"I'm sort've unique in that respect where I'm trying to learn as many details as possible about each and every aspect of EJB and extending beyond that to J2EE, how things fit together and how they're used. I'm also reading up on industry standards, usages, best practices and all of that. Reading a book you don't really get that. You don't get what's going on in the real world, and not being in the 'real world' right now, it's especially harder for me."
When asked what his ultimate goal was to get out of the EJB For Architects course, Rick responded, "I would love to get into a project where they're heading into the design phase of things, where they know what their business motivations are, what the problem is and how they want to approach it from a higher level and then translating some of those requirements into UML and how that relates to a J2EE focus."
Would you like JDO with that?
After lunch, on what was a beautiful spring afternoon in downtown Chicago, the class returned to commence the section on JDO. "The goal of JDO is pluggable persistance," announced Partha. "With JDO you can change dynamically where you're persisting your data to. The case for using JDOs is if you're writing BMPs which are currently going to relational databases, but you have the fear that you may be going to an object database sometime in the future." The two main objectives of JDO are to enable pluggable implementations of data stores into application servers and to provide application programmers with a Java-centric, object-oriented view of persistent information.
In order to become a JDO, a java object has to implement the PersistanceCapable interface which gives it lifecycle methods used by the PersistanceManager. There are two ways to make an object implement the PersistanceCapable interface: 1) by manually implementing the JDO interface or 2) by using a byte-code enhancer. A JDO Enhancer modifies the class's bytcode and allows the object to become persistent. A PersistanceManagerFactory generates a PersistanceManager which triggers the persistence of your JDO into a table, manages the life of persistant instances, creates query objects, and retrieves transactions. When you register your objects with a persistance manager, a handle to it is returned. A persistance manager can only be associated with one transaction at a time but you can easily engage in multiple transactions by instantiating more persistance managers.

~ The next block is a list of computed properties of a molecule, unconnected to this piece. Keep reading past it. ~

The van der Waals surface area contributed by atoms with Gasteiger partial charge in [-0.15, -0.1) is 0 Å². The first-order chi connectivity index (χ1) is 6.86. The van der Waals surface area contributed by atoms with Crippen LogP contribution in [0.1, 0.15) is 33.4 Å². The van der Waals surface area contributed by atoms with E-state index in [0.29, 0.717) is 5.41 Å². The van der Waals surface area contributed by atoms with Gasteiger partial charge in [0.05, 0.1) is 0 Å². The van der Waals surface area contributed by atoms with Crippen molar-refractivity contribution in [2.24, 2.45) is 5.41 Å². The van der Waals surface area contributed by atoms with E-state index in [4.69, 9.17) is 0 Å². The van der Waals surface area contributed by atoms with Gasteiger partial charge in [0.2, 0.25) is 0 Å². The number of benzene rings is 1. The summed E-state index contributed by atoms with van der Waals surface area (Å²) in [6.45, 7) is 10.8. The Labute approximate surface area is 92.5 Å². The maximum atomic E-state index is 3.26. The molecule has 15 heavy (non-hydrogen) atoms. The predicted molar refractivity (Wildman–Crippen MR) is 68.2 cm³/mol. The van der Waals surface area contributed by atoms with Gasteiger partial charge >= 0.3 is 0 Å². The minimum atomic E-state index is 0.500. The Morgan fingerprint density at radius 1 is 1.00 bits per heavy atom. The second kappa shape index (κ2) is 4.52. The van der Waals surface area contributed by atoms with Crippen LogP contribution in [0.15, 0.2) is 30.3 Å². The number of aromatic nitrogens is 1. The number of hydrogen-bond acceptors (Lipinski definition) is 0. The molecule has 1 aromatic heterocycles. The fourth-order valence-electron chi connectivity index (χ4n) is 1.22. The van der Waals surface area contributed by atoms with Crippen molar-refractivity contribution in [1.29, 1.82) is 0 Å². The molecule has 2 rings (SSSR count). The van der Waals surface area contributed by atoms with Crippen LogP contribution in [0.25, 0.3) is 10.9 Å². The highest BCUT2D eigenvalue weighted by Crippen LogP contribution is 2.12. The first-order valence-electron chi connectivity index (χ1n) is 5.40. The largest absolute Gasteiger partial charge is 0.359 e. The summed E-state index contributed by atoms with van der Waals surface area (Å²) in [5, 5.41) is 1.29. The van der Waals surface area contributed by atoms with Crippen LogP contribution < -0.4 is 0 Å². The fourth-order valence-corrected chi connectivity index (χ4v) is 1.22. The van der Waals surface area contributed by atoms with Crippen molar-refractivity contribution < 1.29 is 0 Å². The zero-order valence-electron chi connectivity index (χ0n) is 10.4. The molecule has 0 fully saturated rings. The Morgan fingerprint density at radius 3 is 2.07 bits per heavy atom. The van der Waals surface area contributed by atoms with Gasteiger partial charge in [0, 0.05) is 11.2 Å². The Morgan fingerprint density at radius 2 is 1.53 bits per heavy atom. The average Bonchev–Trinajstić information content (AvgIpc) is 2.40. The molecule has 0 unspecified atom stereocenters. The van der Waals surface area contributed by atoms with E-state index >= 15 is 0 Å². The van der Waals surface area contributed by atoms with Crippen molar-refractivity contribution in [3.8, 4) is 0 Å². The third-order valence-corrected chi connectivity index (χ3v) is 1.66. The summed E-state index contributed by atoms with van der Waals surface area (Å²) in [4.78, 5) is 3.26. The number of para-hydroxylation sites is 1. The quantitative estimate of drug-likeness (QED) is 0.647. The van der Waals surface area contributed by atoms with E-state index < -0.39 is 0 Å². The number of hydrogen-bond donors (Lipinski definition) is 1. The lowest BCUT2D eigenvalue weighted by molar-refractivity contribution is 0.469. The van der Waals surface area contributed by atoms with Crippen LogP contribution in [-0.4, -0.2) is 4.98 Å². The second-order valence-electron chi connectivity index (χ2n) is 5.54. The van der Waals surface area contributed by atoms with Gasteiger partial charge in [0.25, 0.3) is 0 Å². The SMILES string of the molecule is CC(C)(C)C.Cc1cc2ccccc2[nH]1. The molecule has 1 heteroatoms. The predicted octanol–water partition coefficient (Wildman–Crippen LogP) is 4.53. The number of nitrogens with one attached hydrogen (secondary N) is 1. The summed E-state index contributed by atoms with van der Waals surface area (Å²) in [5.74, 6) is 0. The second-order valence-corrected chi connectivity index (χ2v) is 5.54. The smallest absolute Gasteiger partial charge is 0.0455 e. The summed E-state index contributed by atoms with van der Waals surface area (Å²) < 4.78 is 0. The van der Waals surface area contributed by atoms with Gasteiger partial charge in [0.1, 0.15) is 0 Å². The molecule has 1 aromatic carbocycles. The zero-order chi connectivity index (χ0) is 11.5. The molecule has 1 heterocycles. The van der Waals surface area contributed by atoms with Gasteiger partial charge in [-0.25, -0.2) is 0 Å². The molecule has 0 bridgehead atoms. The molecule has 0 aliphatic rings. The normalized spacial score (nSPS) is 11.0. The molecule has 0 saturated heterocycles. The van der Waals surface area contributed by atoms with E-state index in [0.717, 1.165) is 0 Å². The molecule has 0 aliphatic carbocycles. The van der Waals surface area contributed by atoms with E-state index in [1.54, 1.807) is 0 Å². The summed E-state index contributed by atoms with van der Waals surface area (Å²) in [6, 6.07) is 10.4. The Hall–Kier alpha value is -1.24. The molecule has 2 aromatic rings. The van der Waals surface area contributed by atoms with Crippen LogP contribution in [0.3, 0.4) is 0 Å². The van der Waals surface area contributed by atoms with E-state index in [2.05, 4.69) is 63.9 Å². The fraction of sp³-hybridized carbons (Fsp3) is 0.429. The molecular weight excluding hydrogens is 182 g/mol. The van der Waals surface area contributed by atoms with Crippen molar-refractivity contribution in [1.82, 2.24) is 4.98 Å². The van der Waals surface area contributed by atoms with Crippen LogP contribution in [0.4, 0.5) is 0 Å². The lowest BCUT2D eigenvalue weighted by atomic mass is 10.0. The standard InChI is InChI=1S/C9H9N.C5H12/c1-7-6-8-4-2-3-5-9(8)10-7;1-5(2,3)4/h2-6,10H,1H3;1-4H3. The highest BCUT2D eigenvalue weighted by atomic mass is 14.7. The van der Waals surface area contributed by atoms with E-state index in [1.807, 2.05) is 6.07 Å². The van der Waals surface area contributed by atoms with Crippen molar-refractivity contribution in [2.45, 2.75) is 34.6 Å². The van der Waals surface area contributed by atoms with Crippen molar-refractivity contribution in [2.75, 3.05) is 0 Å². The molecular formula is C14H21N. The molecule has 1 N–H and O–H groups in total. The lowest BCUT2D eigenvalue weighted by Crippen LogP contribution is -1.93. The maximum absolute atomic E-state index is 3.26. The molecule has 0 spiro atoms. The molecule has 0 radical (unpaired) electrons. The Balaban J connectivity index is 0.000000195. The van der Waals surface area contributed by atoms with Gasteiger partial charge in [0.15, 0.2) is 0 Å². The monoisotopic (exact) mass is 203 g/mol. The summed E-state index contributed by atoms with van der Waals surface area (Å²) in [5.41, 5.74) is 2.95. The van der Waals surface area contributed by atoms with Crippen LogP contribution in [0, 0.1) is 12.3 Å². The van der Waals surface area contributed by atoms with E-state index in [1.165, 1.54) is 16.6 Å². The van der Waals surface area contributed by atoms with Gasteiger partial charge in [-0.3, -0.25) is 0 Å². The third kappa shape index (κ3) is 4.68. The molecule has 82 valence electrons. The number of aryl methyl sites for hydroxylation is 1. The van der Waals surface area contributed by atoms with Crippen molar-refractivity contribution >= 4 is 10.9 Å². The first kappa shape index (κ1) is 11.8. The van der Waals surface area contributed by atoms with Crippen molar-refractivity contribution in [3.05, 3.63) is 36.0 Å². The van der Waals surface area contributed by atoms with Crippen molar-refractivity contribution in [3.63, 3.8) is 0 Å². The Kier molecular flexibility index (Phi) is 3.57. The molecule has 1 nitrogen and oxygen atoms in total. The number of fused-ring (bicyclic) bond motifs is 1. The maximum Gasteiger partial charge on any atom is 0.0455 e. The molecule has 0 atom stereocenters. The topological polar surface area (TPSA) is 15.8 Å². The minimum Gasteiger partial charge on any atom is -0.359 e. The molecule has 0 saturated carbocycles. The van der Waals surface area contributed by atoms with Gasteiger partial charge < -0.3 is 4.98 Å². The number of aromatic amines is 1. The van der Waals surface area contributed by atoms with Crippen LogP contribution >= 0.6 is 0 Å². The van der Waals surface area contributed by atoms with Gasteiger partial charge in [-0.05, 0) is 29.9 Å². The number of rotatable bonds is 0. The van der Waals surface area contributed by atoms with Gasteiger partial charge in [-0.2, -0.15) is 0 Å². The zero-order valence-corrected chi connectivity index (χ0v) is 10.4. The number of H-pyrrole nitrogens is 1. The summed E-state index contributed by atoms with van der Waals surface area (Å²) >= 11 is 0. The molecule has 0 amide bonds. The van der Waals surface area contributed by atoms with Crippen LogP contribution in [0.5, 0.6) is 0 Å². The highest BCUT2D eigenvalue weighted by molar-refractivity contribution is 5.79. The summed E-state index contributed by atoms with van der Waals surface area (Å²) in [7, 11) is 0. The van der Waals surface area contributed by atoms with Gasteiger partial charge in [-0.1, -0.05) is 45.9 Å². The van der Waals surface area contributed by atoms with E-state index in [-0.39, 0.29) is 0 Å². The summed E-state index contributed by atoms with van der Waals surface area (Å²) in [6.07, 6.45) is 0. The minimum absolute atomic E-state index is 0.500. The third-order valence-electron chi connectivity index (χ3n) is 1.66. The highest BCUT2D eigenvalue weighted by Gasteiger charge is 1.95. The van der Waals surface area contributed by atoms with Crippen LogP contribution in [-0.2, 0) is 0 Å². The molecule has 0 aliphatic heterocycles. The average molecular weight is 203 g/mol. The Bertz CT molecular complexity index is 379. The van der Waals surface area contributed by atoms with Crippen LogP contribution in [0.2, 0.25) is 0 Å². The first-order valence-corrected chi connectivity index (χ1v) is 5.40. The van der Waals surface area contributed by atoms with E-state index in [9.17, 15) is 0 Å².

As Partha discussed the ability of JDOs to inherit from one another and got into the details of JDO method implementations, one student suggested that enity beans might as well be replaced altogether by JDOs.
"Can JDOs totally replace entity beans?" Partha asked the class. "Why did we decide to go with entity beans in the first place?"
An answer came from the back of the room, "Because of the quality of services you gain with them."
"Right", replied Partha. "JDO's don't offer you security, or connection pooling for example."
It seemed that most of the class was buying into what JDO had to offer, until one dissenter confessed that "JDO sucks." Partha jokingly told him to leave the room. "If we don't see JDO in the next spec release, give me a call," said Partha to the class. Of course, he didn't give out his phone number.
At the end of the third day, the class seemed quite saturated with all the J2EE concepts that were being expounded since Day 1. The concepts definitely needed to be tied together into a real-world context. Tomorrow's class will attempt to bring together and drive home these concepts through a sample J2EE application which the class, divided into two groups, will have to model. Tomorrow's lectures and discussions will also focus on Web Services architecture, SOAP, and UDDI.